Try to do it when there sleeping because they breath the best when there sleeping and you know that strap doesn't have be on. Also if the baby isn't tired try to rock it to sleep with the mask on so it gets use to it. I had to do it for a while she didn't mind..
Nana - posted on 11/15/2009
As an EMT and mother but not experienced with an asthmatic child, We tend to hold the mask close enough to get treatment but not put the mask on which is the same way we give oxygen to an infant. Sounds like a lot of mothers with experience with Nebs have good advise.
Laura - posted on 11/14/2009
Yes, the counting worked great. I had an infant doing the treatments and he learned that a certain number of breaths and he was done. I sang to him, sibling helped distract, etc. He learned to take it like a pro. act like you think it's fun and he'll pick up your attitude. :)
Stacey - posted on 11/14/2009
Two of my children has to use the machine as well. I hate it. WEhen they were that age I would cradle them tight, hold the mask on there face a sway them. They may start out screaming but try for a few min. usually they calm down or try it when he/she are asleep. I found if they fight to much it does more harm them good. My kids have asthma and now that my youngest is 2 I am able to give him the medicine in syup form and love it because he is much to big to hold tight and rock now. Good luck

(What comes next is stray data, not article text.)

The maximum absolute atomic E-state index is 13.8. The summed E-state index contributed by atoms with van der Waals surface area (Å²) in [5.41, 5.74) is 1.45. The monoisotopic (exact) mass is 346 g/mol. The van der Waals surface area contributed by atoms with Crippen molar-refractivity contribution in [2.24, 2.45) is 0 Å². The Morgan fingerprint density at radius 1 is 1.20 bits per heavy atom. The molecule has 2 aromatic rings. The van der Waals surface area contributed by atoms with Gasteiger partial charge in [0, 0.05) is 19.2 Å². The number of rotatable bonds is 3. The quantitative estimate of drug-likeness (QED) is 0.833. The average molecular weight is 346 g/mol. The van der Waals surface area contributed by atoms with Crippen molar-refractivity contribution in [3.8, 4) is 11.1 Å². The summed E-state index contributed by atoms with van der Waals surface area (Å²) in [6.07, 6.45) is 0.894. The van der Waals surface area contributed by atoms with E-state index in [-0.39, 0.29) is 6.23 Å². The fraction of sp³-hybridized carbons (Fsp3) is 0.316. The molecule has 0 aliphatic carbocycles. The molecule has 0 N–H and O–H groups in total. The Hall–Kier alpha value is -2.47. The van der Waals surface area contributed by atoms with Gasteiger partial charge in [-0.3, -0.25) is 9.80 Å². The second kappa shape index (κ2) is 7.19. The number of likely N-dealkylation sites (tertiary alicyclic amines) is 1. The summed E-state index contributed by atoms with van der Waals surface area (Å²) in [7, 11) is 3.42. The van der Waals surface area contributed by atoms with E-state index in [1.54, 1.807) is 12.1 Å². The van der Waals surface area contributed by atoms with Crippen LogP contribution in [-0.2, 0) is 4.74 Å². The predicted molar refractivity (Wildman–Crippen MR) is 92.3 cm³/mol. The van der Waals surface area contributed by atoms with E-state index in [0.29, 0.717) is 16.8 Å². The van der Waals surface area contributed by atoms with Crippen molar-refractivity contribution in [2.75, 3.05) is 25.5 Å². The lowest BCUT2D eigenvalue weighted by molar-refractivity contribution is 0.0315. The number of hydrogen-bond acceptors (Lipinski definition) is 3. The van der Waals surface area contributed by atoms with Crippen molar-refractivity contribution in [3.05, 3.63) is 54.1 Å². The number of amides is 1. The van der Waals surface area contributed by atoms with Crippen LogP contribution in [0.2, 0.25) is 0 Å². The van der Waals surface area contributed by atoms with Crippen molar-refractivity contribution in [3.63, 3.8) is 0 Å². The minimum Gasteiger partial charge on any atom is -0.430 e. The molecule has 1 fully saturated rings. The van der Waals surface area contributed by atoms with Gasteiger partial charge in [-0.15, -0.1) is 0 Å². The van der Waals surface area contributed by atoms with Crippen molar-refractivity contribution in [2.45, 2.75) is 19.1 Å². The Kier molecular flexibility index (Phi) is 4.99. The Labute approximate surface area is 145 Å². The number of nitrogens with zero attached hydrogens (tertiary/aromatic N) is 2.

Danielle - posted on 11/14/2009
Try to swaddle him in a blanket and cradle him and hold the mask there. Talk sweet to him and try to comfort him. If he crys, believe it or not, that's great. It helps the meds get deeper into his lungs. And make sure you finish the tx. I did the above with my own children and when they where alittle over a year old they would just get comfortable and I would hand them the mask and they would hold it up to their mouths and sit there until it was done. Good Luck with everything.
Carol - posted on 11/14/2009
There is an natural reaction to try and uncover their face for fear of being smothered...that is mostly what you are fighting...cuddle time and placing it right up to their face is a great idea..My son started at 10 months, so we had to really get creative, good luck
Karen - posted on 11/14/2009